HealthDay News — The novel STRAUMA alert activation allows for expedited evaluation of both stroke and trauma, according to a study presented at the annual meeting of the American College of Surgeons, held virtually from Oct. 23 to 27.
Janet S. Lee, M.D., from the University of Colorado in Aurora, and colleagues evaluated the impact of the STRAUMA alert, a combined stroke and highest-level trauma activation for patients with suspected cerebrovascular accident and signs of trauma, on patient outcomes. The analysis included a retrospective review of 580 patients with signs of cerebrovascular accident from January 2019 to September 2020 (111 had a STRAUMA alert and 469 had a stroke alert).
The researchers found that The STRAUMA group had a higher National Institutes of Health Stroke Scale score (NIHSS). The stroke group had a shorter time to computed tomography (CT; 16.9 versus 23.1 minutes) and a higher rate of tissue plasminogen activator administration (tPA; 27.3 versus 12.5 percent). Time to tPA was similar in both groups. Traumatic injury was seen in 15 percent of the STRAUMA group, with a median injury severity score of 9 in those with injuries. The STRAUMA group had higher mortality (14.4 versus 6.0 percent). NIHSS and time to CT were identified as predictors of mortality.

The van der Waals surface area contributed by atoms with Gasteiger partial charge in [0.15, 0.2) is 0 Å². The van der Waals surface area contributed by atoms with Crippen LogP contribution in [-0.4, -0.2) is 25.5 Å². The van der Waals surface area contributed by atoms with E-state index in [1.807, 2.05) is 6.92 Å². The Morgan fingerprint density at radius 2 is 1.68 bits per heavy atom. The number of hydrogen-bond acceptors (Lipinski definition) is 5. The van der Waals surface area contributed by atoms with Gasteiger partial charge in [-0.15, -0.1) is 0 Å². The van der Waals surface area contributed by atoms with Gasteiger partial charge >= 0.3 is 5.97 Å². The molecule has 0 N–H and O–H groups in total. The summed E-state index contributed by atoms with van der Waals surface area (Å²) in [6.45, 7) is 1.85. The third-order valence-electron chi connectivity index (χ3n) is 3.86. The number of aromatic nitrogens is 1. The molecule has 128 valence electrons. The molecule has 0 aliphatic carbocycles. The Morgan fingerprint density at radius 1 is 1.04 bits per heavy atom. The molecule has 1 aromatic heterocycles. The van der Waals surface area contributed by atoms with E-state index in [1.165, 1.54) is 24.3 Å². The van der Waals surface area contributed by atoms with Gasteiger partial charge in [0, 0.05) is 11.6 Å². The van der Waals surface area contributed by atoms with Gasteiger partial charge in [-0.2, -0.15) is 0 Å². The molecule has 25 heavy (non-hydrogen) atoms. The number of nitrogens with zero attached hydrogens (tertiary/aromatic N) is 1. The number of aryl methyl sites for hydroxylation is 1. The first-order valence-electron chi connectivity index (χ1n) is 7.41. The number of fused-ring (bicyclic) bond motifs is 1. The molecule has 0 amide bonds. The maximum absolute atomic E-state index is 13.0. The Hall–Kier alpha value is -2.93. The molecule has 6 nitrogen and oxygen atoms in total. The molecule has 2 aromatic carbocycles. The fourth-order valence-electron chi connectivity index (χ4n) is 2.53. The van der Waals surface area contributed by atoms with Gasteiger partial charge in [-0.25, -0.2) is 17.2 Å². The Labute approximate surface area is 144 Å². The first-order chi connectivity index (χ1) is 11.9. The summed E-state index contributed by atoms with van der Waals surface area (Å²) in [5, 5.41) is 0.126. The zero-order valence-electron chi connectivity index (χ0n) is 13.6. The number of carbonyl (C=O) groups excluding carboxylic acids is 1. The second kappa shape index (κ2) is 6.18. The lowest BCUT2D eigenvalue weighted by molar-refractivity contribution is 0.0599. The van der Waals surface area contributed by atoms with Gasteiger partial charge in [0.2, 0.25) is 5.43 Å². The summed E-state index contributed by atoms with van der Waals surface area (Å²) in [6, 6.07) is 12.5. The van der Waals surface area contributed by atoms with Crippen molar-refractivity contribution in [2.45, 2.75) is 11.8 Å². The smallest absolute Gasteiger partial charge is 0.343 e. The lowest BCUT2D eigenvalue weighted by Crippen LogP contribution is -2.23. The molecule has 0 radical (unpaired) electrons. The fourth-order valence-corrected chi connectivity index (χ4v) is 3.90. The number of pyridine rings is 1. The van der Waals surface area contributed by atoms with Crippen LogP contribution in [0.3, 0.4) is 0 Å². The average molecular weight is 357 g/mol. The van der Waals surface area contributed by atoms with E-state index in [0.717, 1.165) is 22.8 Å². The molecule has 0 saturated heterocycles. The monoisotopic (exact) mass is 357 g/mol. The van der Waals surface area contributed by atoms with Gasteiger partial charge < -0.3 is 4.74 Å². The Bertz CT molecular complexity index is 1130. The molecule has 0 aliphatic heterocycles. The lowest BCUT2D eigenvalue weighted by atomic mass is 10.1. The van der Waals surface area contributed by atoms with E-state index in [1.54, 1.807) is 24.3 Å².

“It’s all about risk versus benefit,” said Lee in a statement. “The risk of patients with trauma getting tPA and having catastrophic bleeding outweighs the risk of a slight delay in CT scanning. And our results ultimately show that in all patients who did get tPA, no differences were seen in time-to-tPA.”